The method of the invention employing anaerobically fermented sludge may be used for removing various different substances from wastewater. Examples thereof are cationically dissolved substances such as metal cations, cationic colorants and cationic detergents, and moreover non-ionically dissolved and semi-dissolved substances as dispersion and reaction colorants, aldehydes, aromatics and substituted hydrocarbons. The anaerobically fermented sludge may be used without any special pretreatment for all these substances and the adsorption mechanism is presumably based upon an interaction with charged portions of the extracellular polymers from the sludge and upon occlusion phenomea.
Anionic substances (chromates, anionic colorants, anionic detergents, phenols, organic acids, azides, pesticides, and the like) may also be adsorbed by the anaerobically fermented sludge provided that it has been subjected to a pretreatment with a cationic detergent such as e.g. benzalkonium chloride or cetyltrimethylammonium bromide. The cationic detergent adhears presumably to the sludge in such a way that its cationic portion will remain freely available, thus permitting adsorption of anionic substances from the wastewater. The anaerobic sludge treated with cationic detergents can still be separated easier than untreated anaerobic sludge from the aqueous medium by sedimentation or the like.
The pretreatment of the anaerobically fermented sludge with cationic detergent may simply be effected by contacting the sludge with the detergent. The required amount of cationic detergent is dependent from many factors such as e.g. the nature and amount of the anionic substances to be removed and can best be determined experimentally. Lower amounts than the optimum amount have insufficient effects and higher amounts than the optimum amount have the disadvantage that the sedimentation capacity of the sludge will deteriorate.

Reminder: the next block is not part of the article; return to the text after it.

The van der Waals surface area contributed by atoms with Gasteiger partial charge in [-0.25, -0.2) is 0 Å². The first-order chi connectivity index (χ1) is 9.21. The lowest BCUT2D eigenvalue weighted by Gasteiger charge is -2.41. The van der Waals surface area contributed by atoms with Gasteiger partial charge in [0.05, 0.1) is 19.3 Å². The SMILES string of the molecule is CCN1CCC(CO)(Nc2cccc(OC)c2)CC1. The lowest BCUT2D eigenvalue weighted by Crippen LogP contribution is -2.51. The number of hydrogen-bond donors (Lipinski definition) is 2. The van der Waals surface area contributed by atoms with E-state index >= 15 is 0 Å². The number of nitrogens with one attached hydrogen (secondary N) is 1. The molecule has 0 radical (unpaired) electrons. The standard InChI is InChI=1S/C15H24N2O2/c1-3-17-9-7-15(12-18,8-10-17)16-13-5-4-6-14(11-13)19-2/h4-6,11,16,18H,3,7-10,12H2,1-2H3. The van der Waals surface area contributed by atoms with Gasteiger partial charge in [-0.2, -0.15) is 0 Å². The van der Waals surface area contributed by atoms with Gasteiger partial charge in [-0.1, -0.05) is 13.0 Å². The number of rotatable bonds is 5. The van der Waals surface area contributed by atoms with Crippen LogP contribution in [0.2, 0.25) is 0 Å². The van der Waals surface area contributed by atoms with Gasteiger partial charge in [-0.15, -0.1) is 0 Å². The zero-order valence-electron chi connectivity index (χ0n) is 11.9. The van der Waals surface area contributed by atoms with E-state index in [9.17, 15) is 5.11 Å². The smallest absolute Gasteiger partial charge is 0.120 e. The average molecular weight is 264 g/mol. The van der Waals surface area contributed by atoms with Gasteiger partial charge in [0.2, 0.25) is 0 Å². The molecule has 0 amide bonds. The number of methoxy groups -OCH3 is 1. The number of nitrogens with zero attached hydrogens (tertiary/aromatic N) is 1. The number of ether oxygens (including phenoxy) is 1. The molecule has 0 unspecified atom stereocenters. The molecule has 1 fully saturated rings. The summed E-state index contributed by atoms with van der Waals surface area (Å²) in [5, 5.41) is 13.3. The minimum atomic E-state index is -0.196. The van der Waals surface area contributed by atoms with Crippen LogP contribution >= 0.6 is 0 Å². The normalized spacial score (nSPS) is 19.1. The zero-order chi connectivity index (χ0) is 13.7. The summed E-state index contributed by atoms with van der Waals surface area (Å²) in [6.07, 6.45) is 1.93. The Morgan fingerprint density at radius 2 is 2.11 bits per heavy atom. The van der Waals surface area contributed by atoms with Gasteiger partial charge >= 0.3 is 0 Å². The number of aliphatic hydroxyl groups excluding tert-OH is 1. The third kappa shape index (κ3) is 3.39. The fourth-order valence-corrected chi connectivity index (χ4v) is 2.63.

Moreover, account should be taken of the fact that part of the amount of cationic detergent is not adsorbed by the sludge but will remain in dissolved state near the sludge. This part of the cationic detergent will mix with the wastewater to be purified and may be removed from it later in a separate operation.
The adsorption capacity if the anaerobically fermented sludge for anionic substances may be improved further by employing aluminum (III) ions or iron (III) ions during pretreatment of the sludge with cationic detergents.
The invention is further illlustrated by the drawing, showing some embodiments in a schematic way.
FIG. 1 shows a simple arrangement for removing metals, colorants, detergents, phenols etc. from wastewater.
FIG. 2 shows a two-step arrangement: a step for removing metals, colorants etc. with anaerobically fermented sludge and a step for further purifying the wastewater with oxidative biological methods.
FIG. 3 shows an arrangement adapted for sequentially removing cationic and anionic metals as well as metal complexes, colorants, detergents and the like from wastewater.
FIG. 4 shows a variant to the arrangement of FIG. 3.